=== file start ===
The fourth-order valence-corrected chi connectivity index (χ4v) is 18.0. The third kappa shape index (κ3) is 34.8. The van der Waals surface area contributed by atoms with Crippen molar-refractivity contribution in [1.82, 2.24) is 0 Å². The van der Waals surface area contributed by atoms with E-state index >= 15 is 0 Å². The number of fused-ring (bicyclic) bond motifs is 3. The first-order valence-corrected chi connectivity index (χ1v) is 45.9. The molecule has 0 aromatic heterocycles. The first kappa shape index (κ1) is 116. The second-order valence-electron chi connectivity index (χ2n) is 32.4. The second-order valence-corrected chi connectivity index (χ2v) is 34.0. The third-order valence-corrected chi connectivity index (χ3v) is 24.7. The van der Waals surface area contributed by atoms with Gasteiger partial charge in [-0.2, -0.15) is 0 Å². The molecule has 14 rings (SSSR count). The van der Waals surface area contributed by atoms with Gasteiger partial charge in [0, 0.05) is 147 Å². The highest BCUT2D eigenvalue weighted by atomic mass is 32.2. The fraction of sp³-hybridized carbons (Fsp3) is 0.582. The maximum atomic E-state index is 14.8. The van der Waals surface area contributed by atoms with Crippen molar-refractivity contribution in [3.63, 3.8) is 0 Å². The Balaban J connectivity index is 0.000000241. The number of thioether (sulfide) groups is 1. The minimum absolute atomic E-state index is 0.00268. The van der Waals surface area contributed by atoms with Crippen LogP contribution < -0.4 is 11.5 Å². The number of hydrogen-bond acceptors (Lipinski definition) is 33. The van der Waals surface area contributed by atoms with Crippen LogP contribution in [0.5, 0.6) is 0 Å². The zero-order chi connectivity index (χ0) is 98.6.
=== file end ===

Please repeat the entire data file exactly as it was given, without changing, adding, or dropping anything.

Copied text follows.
The fourth-order valence-corrected chi connectivity index (χ4v) is 18.0. The third kappa shape index (κ3) is 34.8. The van der Waals surface area contributed by atoms with Crippen molar-refractivity contribution in [1.82, 2.24) is 0 Å². The van der Waals surface area contributed by atoms with E-state index >= 15 is 0 Å². The number of fused-ring (bicyclic) bond motifs is 3. The first-order valence-corrected chi connectivity index (χ1v) is 45.9. The molecule has 0 aromatic heterocycles. The first kappa shape index (κ1) is 116. The second-order valence-electron chi connectivity index (χ2n) is 32.4. The second-order valence-corrected chi connectivity index (χ2v) is 34.0. The third-order valence-corrected chi connectivity index (χ3v) is 24.7. The van der Waals surface area contributed by atoms with Gasteiger partial charge in [-0.2, -0.15) is 0 Å². The molecule has 14 rings (SSSR count). The van der Waals surface area contributed by atoms with Gasteiger partial charge in [0, 0.05) is 147 Å². The highest BCUT2D eigenvalue weighted by atomic mass is 32.2. The fraction of sp³-hybridized carbons (Fsp3) is 0.582. The maximum atomic E-state index is 14.8. The van der Waals surface area contributed by atoms with Crippen molar-refractivity contribution in [3.63, 3.8) is 0 Å². The Balaban J connectivity index is 0.000000241. The number of thioether (sulfide) groups is 1. The minimum absolute atomic E-state index is 0.00268. The van der Waals surface area contributed by atoms with Crippen LogP contribution < -0.4 is 11.5 Å². The number of hydrogen-bond acceptors (Lipinski definition) is 33. The van der Waals surface area contributed by atoms with Crippen LogP contribution in [0.5, 0.6) is 0 Å². The zero-order chi connectivity index (χ0) is 98.6.